Wi-fi won't fry your childrens' brains

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A UK government minister for health has declared that wi-fi in schools doesn't have an adverse effect on childrens' or adults' health.

Gillian Merron, minister of state at the Department of Health, was answering a written question from Greg Knight, a member of parliament. He asked her what recent studies the Department had carried out on the effect of wi-fi on the health of people who are electro-sensitive and any others.

The minster said that it takes its advice on such things from the Health Protection Agency. She said: "The HPA has concluded that there is no consistent evidence to date that exposure to radio waves from wireless networks adversely affects the health of the general population and that there is no reason why schools and others should not use wi-fi equipment."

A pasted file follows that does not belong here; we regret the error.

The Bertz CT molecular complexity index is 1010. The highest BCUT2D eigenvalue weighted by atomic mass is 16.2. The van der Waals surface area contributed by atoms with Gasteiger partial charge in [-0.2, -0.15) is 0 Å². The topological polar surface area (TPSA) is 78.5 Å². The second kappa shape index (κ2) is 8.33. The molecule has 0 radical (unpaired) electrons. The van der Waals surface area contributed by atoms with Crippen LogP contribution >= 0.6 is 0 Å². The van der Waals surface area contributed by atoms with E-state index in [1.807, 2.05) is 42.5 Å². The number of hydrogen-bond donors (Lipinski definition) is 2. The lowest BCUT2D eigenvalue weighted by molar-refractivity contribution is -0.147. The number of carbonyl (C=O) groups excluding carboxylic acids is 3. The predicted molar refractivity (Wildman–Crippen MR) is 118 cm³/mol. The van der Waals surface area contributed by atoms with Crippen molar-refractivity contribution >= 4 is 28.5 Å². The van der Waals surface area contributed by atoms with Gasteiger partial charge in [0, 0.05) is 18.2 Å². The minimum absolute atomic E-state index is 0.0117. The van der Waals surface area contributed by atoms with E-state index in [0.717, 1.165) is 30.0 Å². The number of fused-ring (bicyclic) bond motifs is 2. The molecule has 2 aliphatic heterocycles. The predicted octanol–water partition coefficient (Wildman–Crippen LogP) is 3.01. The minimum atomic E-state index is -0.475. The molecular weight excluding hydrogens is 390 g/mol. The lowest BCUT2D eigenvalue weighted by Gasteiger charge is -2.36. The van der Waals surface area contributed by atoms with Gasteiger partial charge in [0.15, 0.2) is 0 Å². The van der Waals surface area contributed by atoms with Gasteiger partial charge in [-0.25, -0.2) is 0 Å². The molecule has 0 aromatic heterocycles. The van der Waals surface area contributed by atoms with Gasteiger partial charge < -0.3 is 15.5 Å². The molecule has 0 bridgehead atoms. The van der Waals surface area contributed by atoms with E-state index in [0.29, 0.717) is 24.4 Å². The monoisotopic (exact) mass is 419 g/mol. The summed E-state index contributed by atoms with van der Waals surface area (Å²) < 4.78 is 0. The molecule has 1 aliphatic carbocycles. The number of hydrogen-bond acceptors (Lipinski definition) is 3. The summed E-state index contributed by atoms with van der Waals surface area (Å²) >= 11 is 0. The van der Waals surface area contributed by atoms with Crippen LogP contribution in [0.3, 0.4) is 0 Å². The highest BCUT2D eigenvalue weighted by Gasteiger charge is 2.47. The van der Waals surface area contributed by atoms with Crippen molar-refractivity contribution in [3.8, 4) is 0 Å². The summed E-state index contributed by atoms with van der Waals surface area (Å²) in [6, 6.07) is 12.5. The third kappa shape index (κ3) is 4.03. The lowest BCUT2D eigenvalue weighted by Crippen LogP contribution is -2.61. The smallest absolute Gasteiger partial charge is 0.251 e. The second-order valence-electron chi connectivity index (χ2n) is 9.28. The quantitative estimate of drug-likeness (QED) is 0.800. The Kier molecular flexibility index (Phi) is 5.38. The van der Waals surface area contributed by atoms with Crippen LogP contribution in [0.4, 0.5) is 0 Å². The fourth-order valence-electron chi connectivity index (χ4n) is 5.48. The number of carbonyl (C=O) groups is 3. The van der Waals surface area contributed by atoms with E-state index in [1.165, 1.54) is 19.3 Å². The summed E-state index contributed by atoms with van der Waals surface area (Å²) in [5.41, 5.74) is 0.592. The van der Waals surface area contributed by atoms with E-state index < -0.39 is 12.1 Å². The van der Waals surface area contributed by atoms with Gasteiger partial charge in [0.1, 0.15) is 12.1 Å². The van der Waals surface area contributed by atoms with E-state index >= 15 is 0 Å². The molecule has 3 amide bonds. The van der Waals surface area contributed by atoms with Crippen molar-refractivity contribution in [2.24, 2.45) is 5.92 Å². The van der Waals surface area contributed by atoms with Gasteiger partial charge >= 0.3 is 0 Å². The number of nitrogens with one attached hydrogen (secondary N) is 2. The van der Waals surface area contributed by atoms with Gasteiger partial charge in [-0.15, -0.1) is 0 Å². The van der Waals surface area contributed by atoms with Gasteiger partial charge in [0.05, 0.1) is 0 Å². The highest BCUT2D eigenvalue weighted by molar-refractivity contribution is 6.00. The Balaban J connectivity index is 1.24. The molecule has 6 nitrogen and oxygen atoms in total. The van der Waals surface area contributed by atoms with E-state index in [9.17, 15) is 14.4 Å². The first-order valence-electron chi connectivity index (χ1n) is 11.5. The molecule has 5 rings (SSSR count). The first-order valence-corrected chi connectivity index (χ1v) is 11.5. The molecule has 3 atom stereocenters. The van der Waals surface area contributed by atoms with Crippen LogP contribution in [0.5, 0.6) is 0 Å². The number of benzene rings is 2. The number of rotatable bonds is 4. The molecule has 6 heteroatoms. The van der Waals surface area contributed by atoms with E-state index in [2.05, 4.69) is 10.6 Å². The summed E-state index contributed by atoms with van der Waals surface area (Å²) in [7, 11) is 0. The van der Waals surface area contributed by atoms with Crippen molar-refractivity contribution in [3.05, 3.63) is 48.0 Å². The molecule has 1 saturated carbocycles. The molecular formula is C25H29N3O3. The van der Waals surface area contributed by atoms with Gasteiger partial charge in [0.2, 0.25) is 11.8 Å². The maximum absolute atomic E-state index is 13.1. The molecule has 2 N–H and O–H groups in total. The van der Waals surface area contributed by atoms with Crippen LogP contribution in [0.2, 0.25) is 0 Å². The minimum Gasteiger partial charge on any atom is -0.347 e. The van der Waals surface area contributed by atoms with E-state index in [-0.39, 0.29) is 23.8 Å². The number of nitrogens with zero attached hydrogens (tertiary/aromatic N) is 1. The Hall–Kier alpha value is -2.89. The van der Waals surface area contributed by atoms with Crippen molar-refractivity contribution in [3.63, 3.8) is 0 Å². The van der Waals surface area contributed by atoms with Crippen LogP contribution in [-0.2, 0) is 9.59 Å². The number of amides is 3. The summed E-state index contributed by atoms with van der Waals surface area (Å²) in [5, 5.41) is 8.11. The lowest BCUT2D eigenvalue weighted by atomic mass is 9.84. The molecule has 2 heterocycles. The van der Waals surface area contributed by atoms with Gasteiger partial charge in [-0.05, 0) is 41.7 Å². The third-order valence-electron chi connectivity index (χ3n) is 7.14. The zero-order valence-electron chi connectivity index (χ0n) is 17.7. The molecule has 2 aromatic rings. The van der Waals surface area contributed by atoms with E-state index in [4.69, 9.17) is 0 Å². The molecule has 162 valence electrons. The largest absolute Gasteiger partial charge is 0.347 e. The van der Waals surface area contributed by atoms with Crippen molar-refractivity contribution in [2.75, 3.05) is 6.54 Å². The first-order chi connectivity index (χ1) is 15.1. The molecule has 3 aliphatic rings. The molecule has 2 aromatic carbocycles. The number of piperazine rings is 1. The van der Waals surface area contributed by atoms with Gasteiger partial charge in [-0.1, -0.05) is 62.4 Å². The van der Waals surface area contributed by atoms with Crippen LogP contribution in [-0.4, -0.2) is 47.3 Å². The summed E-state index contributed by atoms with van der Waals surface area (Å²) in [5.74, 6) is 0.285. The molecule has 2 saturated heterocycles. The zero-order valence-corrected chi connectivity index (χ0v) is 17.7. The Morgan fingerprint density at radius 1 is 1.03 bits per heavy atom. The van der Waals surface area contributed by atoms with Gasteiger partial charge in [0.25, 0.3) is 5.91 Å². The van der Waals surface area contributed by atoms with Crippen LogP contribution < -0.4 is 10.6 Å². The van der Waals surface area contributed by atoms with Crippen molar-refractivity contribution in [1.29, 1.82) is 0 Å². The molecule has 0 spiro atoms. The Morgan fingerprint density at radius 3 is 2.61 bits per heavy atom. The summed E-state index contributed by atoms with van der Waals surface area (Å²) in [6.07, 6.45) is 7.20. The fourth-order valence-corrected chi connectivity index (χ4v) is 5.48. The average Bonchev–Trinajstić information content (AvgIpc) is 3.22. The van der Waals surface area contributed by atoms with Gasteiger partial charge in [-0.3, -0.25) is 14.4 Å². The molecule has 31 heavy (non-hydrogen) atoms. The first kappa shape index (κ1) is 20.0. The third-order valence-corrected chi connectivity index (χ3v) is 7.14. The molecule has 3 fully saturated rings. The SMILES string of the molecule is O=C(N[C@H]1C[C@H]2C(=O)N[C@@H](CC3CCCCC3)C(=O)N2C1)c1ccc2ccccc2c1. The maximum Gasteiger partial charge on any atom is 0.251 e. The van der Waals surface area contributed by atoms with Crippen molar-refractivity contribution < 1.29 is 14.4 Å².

The HPA had carried out lab measurements using typical equipment. "The results are consistent with the position that exposures to the radio waves from wi-fi equipment are not expected to exceed internationally accepted guidelines and that they are less than from mobile telephones."

While the Department hadn't undertaken studies on the effect of wi-fi on "electrosensitive" people, the independent Mobile Telecomms and Health Research program concluded there was no support for the hypothesis.

The HPA studies can be found here.